Experienced Automation Engineers can leverage a Test Framework to design a Page Object Model and create Automation Design Frameworks. A Page Object Model is a design pattern while Automation Design Frameworks can be applied to most automation endeavors such as Selenium and UFT formerly known as QTP. Three of the most popular Automation Design Frameworks are Data Driven Frameworks, Keyword Driven Frameworks, and Hybrid Driven Frameworks.

Core Functions of a Test Framework

The following are four core functions of a Test Framework:

  1. Create and Execute Test Scripts
  2. Generate A Test Report
  3. Generate Logs
  4. Read and Write Test Data

core functions of a test framework

How To Install TestNG

We can install TestNG using an IDE (Eclipse, NetBeans, IntelliJ), Build Tool (Maven, Gradle, Ant), Command Line, or Download the TestNG jars. For scalability, a Build Tool is the preferred way to install TestNG. However, Eclipse Marketplace is one of the fastest ways to install TestNG. Here are the steps using Eclipse IDE:

  1. Click Help > Eclipse Marketplace:

Eclipse Marketplace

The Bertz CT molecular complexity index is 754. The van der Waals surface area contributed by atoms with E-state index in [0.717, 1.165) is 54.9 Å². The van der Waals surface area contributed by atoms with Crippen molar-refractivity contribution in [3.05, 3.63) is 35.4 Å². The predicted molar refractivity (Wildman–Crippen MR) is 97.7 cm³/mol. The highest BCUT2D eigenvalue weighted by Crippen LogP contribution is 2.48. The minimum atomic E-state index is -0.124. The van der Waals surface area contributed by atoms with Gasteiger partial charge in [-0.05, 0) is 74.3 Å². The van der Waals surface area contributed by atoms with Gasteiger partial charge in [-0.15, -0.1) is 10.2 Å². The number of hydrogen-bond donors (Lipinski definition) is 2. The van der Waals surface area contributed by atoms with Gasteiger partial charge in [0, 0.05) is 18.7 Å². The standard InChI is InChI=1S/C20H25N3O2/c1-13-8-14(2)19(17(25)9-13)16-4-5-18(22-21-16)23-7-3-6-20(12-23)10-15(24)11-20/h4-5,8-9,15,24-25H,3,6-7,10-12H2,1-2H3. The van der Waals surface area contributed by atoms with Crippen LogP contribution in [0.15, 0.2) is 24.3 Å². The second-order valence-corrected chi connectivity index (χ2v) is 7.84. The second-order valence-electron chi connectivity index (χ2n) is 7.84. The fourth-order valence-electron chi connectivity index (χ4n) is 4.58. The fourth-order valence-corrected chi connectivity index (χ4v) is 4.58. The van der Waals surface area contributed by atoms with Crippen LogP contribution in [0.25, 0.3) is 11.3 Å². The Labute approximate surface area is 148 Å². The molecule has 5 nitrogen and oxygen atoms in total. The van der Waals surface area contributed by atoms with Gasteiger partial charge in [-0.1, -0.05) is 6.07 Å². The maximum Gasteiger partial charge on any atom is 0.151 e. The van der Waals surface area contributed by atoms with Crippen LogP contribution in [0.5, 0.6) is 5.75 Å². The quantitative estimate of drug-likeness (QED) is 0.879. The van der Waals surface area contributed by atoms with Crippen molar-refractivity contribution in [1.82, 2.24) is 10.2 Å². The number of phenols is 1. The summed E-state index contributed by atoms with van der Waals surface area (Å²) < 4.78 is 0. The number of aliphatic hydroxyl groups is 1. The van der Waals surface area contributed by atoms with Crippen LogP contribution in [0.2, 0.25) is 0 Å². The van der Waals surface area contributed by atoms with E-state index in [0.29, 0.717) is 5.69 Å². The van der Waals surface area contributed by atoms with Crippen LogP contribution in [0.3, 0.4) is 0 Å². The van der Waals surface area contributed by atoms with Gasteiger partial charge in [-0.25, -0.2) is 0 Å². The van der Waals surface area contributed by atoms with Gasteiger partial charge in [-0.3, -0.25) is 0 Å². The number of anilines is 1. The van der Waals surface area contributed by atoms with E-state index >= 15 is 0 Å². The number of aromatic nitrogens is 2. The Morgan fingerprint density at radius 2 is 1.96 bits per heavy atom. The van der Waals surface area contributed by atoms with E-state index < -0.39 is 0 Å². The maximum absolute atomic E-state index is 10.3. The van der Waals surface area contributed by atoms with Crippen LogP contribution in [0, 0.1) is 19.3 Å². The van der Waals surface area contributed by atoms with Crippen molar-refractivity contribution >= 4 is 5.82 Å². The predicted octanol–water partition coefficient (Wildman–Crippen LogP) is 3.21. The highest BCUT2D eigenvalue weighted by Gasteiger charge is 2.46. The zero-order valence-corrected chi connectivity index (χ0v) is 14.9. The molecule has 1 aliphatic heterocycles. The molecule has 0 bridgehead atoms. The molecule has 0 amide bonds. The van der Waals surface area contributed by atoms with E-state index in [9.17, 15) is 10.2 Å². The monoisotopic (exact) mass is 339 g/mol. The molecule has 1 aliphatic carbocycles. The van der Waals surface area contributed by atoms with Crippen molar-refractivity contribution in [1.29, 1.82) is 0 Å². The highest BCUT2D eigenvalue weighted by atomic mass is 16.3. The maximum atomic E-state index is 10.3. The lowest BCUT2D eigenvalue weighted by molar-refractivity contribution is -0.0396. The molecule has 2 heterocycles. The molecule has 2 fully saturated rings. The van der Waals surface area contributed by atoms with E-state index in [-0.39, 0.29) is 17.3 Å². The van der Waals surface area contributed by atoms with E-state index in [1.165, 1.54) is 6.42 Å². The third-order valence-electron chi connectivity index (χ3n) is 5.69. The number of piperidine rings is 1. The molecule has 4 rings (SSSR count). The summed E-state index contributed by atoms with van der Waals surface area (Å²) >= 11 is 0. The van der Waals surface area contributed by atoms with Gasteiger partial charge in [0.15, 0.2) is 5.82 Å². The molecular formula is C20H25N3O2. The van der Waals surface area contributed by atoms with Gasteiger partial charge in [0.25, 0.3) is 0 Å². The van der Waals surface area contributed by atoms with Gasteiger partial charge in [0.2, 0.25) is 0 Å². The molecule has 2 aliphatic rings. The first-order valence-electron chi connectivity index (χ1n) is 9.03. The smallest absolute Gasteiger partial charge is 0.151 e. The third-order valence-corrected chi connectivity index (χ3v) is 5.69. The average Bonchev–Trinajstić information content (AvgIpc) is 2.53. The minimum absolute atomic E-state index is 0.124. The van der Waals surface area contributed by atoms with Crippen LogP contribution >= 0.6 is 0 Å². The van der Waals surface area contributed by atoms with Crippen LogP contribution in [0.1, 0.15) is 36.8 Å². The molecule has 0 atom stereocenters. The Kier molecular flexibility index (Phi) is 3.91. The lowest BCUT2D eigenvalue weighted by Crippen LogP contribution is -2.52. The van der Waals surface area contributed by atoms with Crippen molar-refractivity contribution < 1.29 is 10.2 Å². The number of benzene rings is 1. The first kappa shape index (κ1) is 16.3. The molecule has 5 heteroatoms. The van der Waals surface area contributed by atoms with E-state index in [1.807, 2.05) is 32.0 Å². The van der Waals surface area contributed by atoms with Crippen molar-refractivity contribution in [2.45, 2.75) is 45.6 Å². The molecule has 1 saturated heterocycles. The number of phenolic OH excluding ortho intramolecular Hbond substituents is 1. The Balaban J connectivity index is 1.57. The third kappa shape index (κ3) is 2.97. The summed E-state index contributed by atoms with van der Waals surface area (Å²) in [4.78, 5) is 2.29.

2. Enter TestNG then click Go:

Eclipse Marketplace - TestNG

3. Click all checkboxes

4. Accept Terms

Eclipse Marketplace - TestNG

Annotations

Annotations support TestNG by controlling the execution flow of our program. They are written above their respective method and prefixed with an at “@” symbol. We can place an Annotation anywhere on the editor because it’s automatically connected to the method. In this section, we’ll cover the Configuration Annotations and Test Annotation.

Configuration Annotations

Configuration Annotations are like Pre-Conditions and Post-Conditions. Our test is the condition. A Pre-Condition is executed before our test and a Post-Condition is executed after our test. The following screenshot lists each Configuration Annotation:

Configuration Annotations

All @Before Annotations help us configure and set up our test. For example, we can set the system property, load the browser, and load the Application Under Test (AUT) in a @Before Annotation. The @After Annotations provide a way to clean up important things like quitting the driver after our test. Here’s a code snippet for @BeforeMethod and @AfterMethod:

@BeforeMethod
public void setUp ()
{